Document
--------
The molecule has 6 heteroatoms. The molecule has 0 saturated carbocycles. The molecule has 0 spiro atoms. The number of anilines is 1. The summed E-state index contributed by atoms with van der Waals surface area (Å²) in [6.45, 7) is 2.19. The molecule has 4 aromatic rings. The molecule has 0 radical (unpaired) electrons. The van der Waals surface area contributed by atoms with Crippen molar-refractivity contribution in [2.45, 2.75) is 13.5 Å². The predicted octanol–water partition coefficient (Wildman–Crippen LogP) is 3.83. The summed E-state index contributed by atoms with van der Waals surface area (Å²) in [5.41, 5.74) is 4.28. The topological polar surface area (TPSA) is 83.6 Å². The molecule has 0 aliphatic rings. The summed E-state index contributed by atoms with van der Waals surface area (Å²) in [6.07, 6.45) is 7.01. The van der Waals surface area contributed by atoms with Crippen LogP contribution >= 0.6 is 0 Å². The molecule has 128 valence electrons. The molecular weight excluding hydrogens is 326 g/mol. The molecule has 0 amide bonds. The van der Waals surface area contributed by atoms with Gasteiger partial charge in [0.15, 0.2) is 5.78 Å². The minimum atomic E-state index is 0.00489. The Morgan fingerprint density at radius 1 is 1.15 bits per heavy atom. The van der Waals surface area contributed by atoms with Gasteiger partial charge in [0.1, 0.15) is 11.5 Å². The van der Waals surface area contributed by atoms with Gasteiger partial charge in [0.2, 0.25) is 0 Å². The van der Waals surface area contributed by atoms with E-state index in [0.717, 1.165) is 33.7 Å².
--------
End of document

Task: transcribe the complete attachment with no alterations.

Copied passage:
The molecule has 6 heteroatoms. The molecule has 0 saturated carbocycles. The molecule has 0 spiro atoms. The number of anilines is 1. The summed E-state index contributed by atoms with van der Waals surface area (Å²) in [6.45, 7) is 2.19. The molecule has 4 aromatic rings. The molecule has 0 radical (unpaired) electrons. The van der Waals surface area contributed by atoms with Crippen molar-refractivity contribution in [2.45, 2.75) is 13.5 Å². The predicted octanol–water partition coefficient (Wildman–Crippen LogP) is 3.83. The summed E-state index contributed by atoms with van der Waals surface area (Å²) in [5.41, 5.74) is 4.28. The topological polar surface area (TPSA) is 83.6 Å². The molecule has 0 aliphatic rings. The summed E-state index contributed by atoms with van der Waals surface area (Å²) in [6.07, 6.45) is 7.01. The van der Waals surface area contributed by atoms with Crippen LogP contribution >= 0.6 is 0 Å². The molecule has 128 valence electrons. The molecular weight excluding hydrogens is 326 g/mol. The molecule has 0 amide bonds. The van der Waals surface area contributed by atoms with Gasteiger partial charge in [0.15, 0.2) is 5.78 Å². The minimum atomic E-state index is 0.00489. The Morgan fingerprint density at radius 1 is 1.15 bits per heavy atom. The van der Waals surface area contributed by atoms with Gasteiger partial charge in [0.1, 0.15) is 11.5 Å². The van der Waals surface area contributed by atoms with Gasteiger partial charge in [0.2, 0.25) is 0 Å². The van der Waals surface area contributed by atoms with E-state index in [0.717, 1.165) is 33.7 Å².